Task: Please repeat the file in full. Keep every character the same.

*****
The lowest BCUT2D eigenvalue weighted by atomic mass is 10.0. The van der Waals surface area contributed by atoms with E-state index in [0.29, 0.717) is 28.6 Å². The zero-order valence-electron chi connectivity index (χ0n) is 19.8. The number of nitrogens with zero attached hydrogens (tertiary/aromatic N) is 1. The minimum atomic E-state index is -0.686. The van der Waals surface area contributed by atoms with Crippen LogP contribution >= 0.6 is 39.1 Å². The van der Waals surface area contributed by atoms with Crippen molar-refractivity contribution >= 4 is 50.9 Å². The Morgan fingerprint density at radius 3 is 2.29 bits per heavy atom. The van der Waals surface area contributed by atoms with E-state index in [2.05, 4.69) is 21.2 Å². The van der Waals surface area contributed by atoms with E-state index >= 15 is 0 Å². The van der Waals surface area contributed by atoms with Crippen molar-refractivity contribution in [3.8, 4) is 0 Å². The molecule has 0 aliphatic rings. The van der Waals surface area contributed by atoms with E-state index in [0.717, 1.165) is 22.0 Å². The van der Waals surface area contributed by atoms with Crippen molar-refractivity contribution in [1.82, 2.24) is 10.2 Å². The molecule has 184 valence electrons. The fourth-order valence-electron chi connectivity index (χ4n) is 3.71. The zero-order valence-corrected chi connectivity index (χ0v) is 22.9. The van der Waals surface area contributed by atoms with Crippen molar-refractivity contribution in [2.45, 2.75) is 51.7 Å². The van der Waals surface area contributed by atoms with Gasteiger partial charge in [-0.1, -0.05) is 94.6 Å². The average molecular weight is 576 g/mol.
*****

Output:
The lowest BCUT2D eigenvalue weighted by atomic mass is 10.0. The van der Waals surface area contributed by atoms with E-state index in [0.29, 0.717) is 28.6 Å². The zero-order valence-electron chi connectivity index (χ0n) is 19.8. The number of nitrogens with zero attached hydrogens (tertiary/aromatic N) is 1. The minimum atomic E-state index is -0.686. The van der Waals surface area contributed by atoms with Crippen LogP contribution >= 0.6 is 39.1 Å². The van der Waals surface area contributed by atoms with Crippen molar-refractivity contribution >= 4 is 50.9 Å². The Morgan fingerprint density at radius 3 is 2.29 bits per heavy atom. The van der Waals surface area contributed by atoms with E-state index in [2.05, 4.69) is 21.2 Å². The van der Waals surface area contributed by atoms with E-state index >= 15 is 0 Å². The van der Waals surface area contributed by atoms with Crippen molar-refractivity contribution in [3.8, 4) is 0 Å². The molecule has 0 aliphatic rings. The van der Waals surface area contributed by atoms with E-state index in [0.717, 1.165) is 22.0 Å². The van der Waals surface area contributed by atoms with Crippen molar-refractivity contribution in [1.82, 2.24) is 10.2 Å². The molecule has 184 valence electrons. The fourth-order valence-electron chi connectivity index (χ4n) is 3.71. The zero-order valence-corrected chi connectivity index (χ0v) is 22.9. The van der Waals surface area contributed by atoms with Crippen molar-refractivity contribution in [2.45, 2.75) is 51.7 Å². The van der Waals surface area contributed by atoms with Gasteiger partial charge in [-0.1, -0.05) is 94.6 Å². The average molecular weight is 576 g/mol.